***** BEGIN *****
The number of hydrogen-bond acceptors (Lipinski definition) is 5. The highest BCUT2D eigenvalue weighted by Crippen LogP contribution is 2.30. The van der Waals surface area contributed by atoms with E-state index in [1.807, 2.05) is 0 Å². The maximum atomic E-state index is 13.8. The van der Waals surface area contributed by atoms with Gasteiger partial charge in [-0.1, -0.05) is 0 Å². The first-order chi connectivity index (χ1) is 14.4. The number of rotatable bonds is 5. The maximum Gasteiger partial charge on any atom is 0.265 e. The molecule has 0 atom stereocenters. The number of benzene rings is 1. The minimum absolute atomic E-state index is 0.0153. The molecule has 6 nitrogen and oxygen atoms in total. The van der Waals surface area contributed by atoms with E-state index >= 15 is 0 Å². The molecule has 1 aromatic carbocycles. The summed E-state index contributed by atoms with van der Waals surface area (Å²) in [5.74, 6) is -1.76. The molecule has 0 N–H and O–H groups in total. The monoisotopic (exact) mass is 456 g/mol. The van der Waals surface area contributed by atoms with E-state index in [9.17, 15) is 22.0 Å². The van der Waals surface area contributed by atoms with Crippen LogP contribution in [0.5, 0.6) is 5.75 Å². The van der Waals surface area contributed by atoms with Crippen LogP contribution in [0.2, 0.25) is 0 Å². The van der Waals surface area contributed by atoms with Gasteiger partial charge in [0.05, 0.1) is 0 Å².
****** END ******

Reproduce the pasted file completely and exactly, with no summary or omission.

The number of hydrogen-bond acceptors (Lipinski definition) is 5. The highest BCUT2D eigenvalue weighted by Crippen LogP contribution is 2.30. The van der Waals surface area contributed by atoms with E-state index in [1.807, 2.05) is 0 Å². The maximum atomic E-state index is 13.8. The van der Waals surface area contributed by atoms with Gasteiger partial charge in [-0.1, -0.05) is 0 Å². The first-order chi connectivity index (χ1) is 14.4. The number of rotatable bonds is 5. The maximum Gasteiger partial charge on any atom is 0.265 e. The molecule has 0 atom stereocenters. The number of benzene rings is 1. The minimum absolute atomic E-state index is 0.0153. The molecule has 6 nitrogen and oxygen atoms in total. The van der Waals surface area contributed by atoms with E-state index >= 15 is 0 Å². The molecule has 1 aromatic carbocycles. The summed E-state index contributed by atoms with van der Waals surface area (Å²) in [5.74, 6) is -1.76. The molecule has 0 N–H and O–H groups in total. The monoisotopic (exact) mass is 456 g/mol. The van der Waals surface area contributed by atoms with E-state index in [9.17, 15) is 22.0 Å². The van der Waals surface area contributed by atoms with Crippen LogP contribution in [0.5, 0.6) is 5.75 Å². The van der Waals surface area contributed by atoms with Crippen LogP contribution in [0.2, 0.25) is 0 Å². The van der Waals surface area contributed by atoms with Gasteiger partial charge in [0.05, 0.1) is 0 Å².